I’m not quite sure why so many were urging Biden to run in the first place.  After all, he’s sought the Democratic nomination on multiple occasions in the past, without making much of a mark.  I suspect that the “second-string quarterback syndrome” was at play.  Any football fan knows that when the first-string QB is struggling, the back-up’s popularity skyrockets — because he’s not out on the field getting sacked and throwing picks.  With Hillary Clinton’s ever-shifting  approach to questions about her private email server, and Bernie Sanders widely seen as unelectable, Biden seemed like a viable alternative.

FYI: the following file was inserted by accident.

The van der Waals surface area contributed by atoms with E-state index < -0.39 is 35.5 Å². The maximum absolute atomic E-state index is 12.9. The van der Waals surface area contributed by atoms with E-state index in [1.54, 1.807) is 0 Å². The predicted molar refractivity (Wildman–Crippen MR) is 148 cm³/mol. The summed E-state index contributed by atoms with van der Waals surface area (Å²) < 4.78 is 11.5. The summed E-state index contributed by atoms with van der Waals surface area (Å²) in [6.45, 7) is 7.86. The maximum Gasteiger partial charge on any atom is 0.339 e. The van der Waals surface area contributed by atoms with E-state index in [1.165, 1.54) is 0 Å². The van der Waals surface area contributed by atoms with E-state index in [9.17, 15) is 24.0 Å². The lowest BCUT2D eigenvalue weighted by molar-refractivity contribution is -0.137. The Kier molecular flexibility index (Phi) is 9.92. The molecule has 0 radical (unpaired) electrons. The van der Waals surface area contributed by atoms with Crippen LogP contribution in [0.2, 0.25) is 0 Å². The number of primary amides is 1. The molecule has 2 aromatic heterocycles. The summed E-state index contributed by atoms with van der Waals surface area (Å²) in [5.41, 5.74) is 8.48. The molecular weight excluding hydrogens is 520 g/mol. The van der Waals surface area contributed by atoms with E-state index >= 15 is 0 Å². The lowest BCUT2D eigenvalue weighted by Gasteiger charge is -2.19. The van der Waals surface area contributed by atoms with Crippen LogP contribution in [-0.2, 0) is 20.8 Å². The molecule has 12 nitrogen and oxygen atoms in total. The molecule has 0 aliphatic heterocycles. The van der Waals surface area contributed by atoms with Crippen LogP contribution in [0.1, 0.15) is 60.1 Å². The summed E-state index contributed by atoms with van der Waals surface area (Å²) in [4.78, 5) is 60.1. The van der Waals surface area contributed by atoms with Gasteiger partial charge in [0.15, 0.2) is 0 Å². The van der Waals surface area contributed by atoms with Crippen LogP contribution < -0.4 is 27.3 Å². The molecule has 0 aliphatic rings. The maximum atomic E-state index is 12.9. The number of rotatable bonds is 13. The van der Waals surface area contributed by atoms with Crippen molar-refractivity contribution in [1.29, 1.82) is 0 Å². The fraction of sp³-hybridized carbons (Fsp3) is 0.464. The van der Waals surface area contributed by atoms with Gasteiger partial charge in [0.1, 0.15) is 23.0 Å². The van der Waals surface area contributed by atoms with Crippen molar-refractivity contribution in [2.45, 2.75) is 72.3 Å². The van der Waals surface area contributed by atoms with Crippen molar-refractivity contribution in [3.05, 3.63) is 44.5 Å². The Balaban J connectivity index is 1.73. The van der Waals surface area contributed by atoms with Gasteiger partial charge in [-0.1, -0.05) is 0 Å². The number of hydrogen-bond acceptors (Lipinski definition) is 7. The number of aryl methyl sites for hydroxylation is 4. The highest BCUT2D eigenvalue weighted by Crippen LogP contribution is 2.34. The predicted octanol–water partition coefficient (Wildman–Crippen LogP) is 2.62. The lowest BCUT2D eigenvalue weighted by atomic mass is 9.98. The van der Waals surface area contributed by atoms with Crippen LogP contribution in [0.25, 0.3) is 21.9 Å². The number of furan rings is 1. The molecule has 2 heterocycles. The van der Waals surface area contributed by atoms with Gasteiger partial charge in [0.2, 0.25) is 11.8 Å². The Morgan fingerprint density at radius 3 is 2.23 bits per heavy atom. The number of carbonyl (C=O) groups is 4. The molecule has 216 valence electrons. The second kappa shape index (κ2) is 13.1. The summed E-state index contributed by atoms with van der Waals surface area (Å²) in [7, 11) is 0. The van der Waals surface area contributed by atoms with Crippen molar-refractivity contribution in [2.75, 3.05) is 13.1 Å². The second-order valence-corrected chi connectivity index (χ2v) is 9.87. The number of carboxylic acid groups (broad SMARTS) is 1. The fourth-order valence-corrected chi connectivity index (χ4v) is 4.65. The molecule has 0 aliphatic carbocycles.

It’s interesting that so many people who were urging Biden to run, and so many pundits who wrote favorably of that possibility, focused on Biden’s enjoyment of campaigning, as opposed to his capabilities, judgment, decision-making, and other qualities that would come into play if he actually were elected.  The pro-Joe stories always seemed to strike the tone that Joe came across as a good guy who loved to press the flesh and eat corn dogs with the little guys out on the hustings.  Gaffe-prone, to be sure, but an ever-smiling, two-fisted Happy Warrior who could be friends with those across the aisle and whose politics were agreeable to the liberal/progressive base of the Democratic Party.